Is Property a Good Investment?

If you’ve got some extra money saved up for your future, putting it in a plain old savings account isn’t enough these days. With interest rates so low, you end up losing money to inflation each year. Instead, you’ll want to find an investment vehicle that earns a good amount of money back, and one of these options is often real estate, but is it the right choice for you and your circumstances?

Fix-and-Flips

One way to make money on real estate is to buy a banged-up house cheaply, fix it up, and then resell it for a higher amount. This is a short-term investment, as you want to sell it again as quickly as you can to get your money back out of the property. It can make you a good chunk of money rather quickly, but also requires a lot of start-up cash and the willingness to put in many hours of work.

Since a house being sold for little enough to make it worthwhile usually won’t pass an inspection, it’s almost guaranteed that you need to buy it outright instead of getting a mortgage, meaning you need enough cash to buy the house even before you get started with the repairs, which can cost several thousands of dollars, depending on what needs fixing. If you’re very handy with tools and have plenty of time, you can save some cash by doing some of the work yourself, but you’ll most likely need to pay contractors to do the work for you, which is often pricey. If you make good decisions and choose a property that can sell for more than the amount of money you put into it, however, you can make thousands of dollars on a fix-and-flip, which is a much better interest rate on your money than if it was sitting in a bank.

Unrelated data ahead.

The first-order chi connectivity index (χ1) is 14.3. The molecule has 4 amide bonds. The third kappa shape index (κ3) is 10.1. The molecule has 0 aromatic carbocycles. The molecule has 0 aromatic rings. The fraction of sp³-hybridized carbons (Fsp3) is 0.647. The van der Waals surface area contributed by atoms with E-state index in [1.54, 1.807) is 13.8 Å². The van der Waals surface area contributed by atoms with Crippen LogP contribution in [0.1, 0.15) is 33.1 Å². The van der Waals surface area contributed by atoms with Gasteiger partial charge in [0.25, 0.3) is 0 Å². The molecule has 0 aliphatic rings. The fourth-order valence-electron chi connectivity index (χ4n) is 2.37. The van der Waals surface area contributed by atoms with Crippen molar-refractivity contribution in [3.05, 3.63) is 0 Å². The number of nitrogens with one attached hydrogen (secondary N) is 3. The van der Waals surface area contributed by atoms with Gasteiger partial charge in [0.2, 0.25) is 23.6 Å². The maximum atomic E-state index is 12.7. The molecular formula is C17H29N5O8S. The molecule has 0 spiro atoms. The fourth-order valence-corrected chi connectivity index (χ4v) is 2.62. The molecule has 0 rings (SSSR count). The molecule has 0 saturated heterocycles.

Owning Rentals

Rental properties are very different than fix-and-flip properties. Though you may do some repairs to a property, the goal is not to sell it quickly and get your profits quickly, but rather to create an income stream coming in each month over a long period of time. If your area has low enough housing prices and high enough rents, you can set up a steady income through one or more rental properties, while also getting additional interest on your money as house prices rise. Investors can even get rental properties with mortgages, allowing you to get a nicer property than you can afford with just your savings, and even to get multiple rental properties earning you money.

The 50% Rule

The general rule of thumb for a rental property is that the monthly expenses for a property, including paying a property management company (which you pay yourself if you’re managing it, and is usually 10%-12% of the rent), mortgage, taxes, and insurance, should equal about half what you can get in rent each month. This is rather conservative, but it allows you to have a cushion for big repairs and vacancies without eating your profits.

Owning property is often a good choice for your savings and helps you get a much higher amount of interest off your saved cash than other types of investments, but you must make decisions carefully. Buying a property that will cost too much to repair or one with a mortgage you can’t cover with the rent can leave you with less money than you had to begin with. Crunch the numbers, be realistic (or even slightly conservative) about the costs, and find a property that will be a good investment for you.

Robin Knight is an avid blogger for Movoto. If you're moving in the DC area, look into more information on Alexandria homes.